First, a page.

Coach Houses

The report on Coach Houses came before the Agriculture and Rural Affairs Committee on Thursday, October 6th.  Some of the recommendations contained in the report stemmed from consultations in the urban area but the ensuing recommendation had a city-wide impact.  As a result, ARAC voted to alter a recommended decrease in accessory building heights because this was not a prevalent issue in the rural area.  Further, we discussed the minimum lot size for a coach house.  The recommendation calls for a minimum lot size of 2 acres on private services.  This is something that we are reviewing and, at the very least, members of ARAC will be pursuing a decrease in that minimum to 1 acre at the October 26th meeting of Council.

The main point, however, is that the City has developed a process that will permit the addition of coach houses in the rural area and across the city.  All that is left to work out are some fine details surrounding lot sizes and permitting.  I will keep you updated on the matter in future columns.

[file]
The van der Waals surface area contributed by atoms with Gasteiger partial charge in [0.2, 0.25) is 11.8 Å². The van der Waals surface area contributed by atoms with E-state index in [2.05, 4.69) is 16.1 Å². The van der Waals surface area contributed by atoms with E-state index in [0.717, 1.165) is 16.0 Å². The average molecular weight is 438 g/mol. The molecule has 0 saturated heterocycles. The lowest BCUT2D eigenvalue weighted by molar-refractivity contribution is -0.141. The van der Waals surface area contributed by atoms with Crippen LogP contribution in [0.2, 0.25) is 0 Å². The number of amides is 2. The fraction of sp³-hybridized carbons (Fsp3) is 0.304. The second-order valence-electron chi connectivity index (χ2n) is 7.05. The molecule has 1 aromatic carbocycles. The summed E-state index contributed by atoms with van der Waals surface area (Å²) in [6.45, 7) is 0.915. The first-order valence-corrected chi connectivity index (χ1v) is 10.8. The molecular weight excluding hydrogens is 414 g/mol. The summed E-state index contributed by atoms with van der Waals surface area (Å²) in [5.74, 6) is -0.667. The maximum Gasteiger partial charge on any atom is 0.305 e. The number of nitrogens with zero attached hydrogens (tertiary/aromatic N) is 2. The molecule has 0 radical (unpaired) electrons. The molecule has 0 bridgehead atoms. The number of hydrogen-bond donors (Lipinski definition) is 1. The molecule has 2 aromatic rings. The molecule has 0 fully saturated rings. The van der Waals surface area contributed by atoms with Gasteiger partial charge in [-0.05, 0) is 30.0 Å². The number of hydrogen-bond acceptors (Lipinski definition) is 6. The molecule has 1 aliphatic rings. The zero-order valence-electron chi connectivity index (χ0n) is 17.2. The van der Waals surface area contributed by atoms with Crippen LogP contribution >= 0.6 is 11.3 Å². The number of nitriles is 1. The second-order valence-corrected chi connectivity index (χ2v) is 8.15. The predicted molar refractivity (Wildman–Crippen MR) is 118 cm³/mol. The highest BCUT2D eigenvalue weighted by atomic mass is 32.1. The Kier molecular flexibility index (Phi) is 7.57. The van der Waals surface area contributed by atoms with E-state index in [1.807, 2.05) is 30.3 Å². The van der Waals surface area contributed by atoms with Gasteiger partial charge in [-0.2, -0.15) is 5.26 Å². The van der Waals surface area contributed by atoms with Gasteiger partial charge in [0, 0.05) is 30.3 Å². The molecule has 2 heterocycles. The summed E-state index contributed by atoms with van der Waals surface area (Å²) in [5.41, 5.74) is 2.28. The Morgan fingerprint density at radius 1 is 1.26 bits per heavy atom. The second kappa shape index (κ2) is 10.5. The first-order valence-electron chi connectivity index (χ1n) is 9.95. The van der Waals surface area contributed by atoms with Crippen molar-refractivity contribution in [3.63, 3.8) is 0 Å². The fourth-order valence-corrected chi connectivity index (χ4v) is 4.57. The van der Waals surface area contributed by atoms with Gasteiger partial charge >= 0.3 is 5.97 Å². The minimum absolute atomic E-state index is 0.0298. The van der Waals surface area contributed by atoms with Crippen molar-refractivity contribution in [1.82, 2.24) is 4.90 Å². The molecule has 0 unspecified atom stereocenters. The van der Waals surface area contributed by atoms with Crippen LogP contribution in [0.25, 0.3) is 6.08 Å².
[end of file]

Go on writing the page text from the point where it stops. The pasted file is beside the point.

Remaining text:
Land Evaluation and Area Review (LEAR)

In November, the updated report on LEAR will come to both the Planning Committee and the Agriculture and Rural Affairs Committee.  As Chair of the LEAR Working Group, this is something we have been working on for the better part of four years.  The most interested parties in this endeavour would be landowners in or adjacent to lands already designated as Agricultural Resource Area on Schedule A of the City’s Official Plan.

The Regional Municipality of Ottawa-Carleton identified the existing Agricultural Resource Area in 1997 using a Land Evaluation and Area Review (LEAR) system. Key components of the LEAR system are soil capability for agriculture, land use and parcel size. New soils mapping and changes in land use and the size and nature of farms in the city over the last 20 years warrant re-examining and updating the existing LEAR system.  The Ontario Municipal Board has also directed the City to complete this update. 

The LEAR Working Group is finalizing the changes to the LEAR system. Recommendations on possible changes, if any, to the Agricultural Resource Area will be made and notice of changes will be sent to all affected land owners. A draft Official Plan Amendment will be advertised, circulated and presented to the Agriculture and Rural Affairs and Planning Committees in November 2016 and Council in December 2016/ January 2017.

If you have any questions on this review, please contact Bruce Finlay, Planner, at 613-580-2424, ext. 21850 or by e-mail at planning@ottawa.ca.

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If you have any comments, questions or concerns, please feel free to email me at Scott.Moffatt@ottawa.ca or contact me by phone at 613-580-2491.